Do you know how an orphan boy became the perpetual youth Peter Pan? Ever wonder when Wendy got so daring? And how exactly did Captain Hook lose his hand?
Penobscot Theatre Co.’s production reveals all that and more in the eye-popping holiday show, “Peter and the Starcatcher.” It is a delightful production featuring local and visiting talent who lift the weak script up toward the second star to right and fly it straight on ‘til morning.
The story of how Peter became Pan gets off to a slow start but kicks into high gear the moment Dominick Varney walks on stage as Black Stache, the villain who someday will be known as Captain Hook. Varney, sporting a huge, black mustache, struts, prances, bellows and whines the pirate to life.
The actor, starring in his 50th production with the theater company, brings his usual infectious energy to the stage, and the cast feeds on it. Varney is mesmerizing in the role, and theatergoers who are familiar with his work will be thrilled to see him take charge of the Opera House stage for the first time in nearly three years. He last appeared with the company in the bedroom farce “Don’t Dress for Dinner” in February 2020, a month before the pandemic shut down performing arts venues around the world.
Visiting actors Jackson Baker as the Boy and Emily Chester as Molly, the girl who will become Wendy’s mother in “Peter Pan,” are equally charming. The Boy’s longing for a home and a real mother pulls at the heartstrings while Chester’s independent Molly defies the gender roles imposed on girls in the Victorian Age. Both are a bit old for their roles but the actors manage to capture their awkward, early inner teenager, especially when it comes to kissing. It’s believable, most of the time.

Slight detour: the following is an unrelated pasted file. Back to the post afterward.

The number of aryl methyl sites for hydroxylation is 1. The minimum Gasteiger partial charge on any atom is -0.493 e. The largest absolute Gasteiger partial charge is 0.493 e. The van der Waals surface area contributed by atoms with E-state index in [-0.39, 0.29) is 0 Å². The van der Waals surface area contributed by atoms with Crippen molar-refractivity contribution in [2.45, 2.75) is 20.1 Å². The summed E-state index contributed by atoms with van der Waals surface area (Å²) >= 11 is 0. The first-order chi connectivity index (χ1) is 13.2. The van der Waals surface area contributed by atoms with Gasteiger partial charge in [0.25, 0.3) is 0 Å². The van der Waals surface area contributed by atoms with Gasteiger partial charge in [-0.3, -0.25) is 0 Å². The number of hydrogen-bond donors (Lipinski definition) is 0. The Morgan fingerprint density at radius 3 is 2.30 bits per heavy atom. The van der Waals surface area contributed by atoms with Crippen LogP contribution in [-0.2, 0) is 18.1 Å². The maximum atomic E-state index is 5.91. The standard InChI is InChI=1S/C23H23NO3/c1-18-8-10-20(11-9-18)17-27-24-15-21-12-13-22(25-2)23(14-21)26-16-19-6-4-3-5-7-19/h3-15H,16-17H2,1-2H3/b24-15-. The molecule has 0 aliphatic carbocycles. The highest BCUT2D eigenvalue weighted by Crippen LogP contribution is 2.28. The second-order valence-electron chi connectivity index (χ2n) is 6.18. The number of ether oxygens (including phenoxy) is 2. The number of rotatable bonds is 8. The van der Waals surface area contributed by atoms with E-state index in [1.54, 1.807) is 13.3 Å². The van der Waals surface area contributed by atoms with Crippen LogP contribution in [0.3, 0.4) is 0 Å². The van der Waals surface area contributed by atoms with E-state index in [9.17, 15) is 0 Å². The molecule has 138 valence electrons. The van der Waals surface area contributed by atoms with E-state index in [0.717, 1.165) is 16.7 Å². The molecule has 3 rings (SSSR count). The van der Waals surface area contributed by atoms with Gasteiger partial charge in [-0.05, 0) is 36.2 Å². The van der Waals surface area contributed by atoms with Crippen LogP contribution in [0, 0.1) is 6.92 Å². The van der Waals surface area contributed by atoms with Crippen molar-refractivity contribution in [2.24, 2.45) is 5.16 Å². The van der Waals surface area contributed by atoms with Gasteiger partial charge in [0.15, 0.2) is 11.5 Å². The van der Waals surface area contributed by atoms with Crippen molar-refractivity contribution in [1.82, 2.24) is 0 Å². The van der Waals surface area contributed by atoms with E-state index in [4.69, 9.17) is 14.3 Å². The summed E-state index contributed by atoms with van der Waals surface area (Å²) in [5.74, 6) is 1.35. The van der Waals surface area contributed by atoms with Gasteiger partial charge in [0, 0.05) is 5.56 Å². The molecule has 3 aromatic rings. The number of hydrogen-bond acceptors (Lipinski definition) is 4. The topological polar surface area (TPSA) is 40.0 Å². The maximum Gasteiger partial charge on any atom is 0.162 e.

Local talent in the show includes Aaron Kircheis, Bob Smith, Joshua Flanagan, Rebekah W Novak, Jeri Misler and Gibran Graham. All are delightful but Graham’s incredibly long fart is what young theatergoers will be giggling about all the way home.
Director Matt Hawkins, an associate professor at the University of Notre Dame in Indiana, brings out the best in his cast. He keeps the action moving as much as the script allows, while wringing every laugh and then some from the show.
The technical team for “Peter and the Starcatcher” is first rate. Baltimore-based William Anderson uses all of the Opera House stage to create the docks where the story begins and the island where it ends. The fly space above the stage lowers unevenly shaped pieces of cloth that look like shipwrecked sails. Lighting designer Jess Fialko, an assistant professor at the University of Michigan in Ann Arbor, floods the production with light that gives it an ethereal quality worthy of Neverland.
Kevin Jacob Koski, Penobscot Theatre’s resident costume designer, has clothed these characters perfectly. But it is the pizazz and sparkle of the outfits made to open the Second Act in “Mermaid Outta Me,” a ditty about sailors being turned into the mythical sea creatures by starstuff, that stops the show. Describing the costumes more would ruin the surprise.
“Peter and the Starcatcher” is based on the 2004 novel by Dave Barry and Ridley Pearson. Rick Elice and Wayne Barker wrote the play that premiered in early 2009 at La Jolla Playhouse in San Diego. It ran on and off Broadway in 2011 and 2012. Belfast’s Midcoast Actors Studio performed the show in 2018 at the Crosby Center.
Characters in the show narrate the action far too often, which slows the pace of any production to a crawl, especially in the opening sequence. This would be a far better play if the playwrights had let the characters act out the story rather than telling the audience what is happening.
Also: nobody flies.
While nobody flew in the original productions of “Peter Pan” either, since Mary Martin flew in the 1950s musical version, theatergoers expect the eternal boy to fly as he did at the Opera House in a 2007 production of J.M. Barrie’s play. Also, Penobscot Theatre Co. might take in a few extra dollars by selling Black Stache mustaches during intermission along with drinks and snacks. Even grownups want to play pirate some days and at least try to swash their buckles the way Varney does.
“Peter and the Starcatcher” will be performed through Dec. 29 at the Bangor Opera House. Masks will be required for shows at 2 p.m. Saturday and 7 p.m. Dec. 17. Masks are optional for all other performances. For information, visit penobscottheatre.org or call 942-3333.
Correction: A previous version of this report misspelled Jeri Misler’s last name.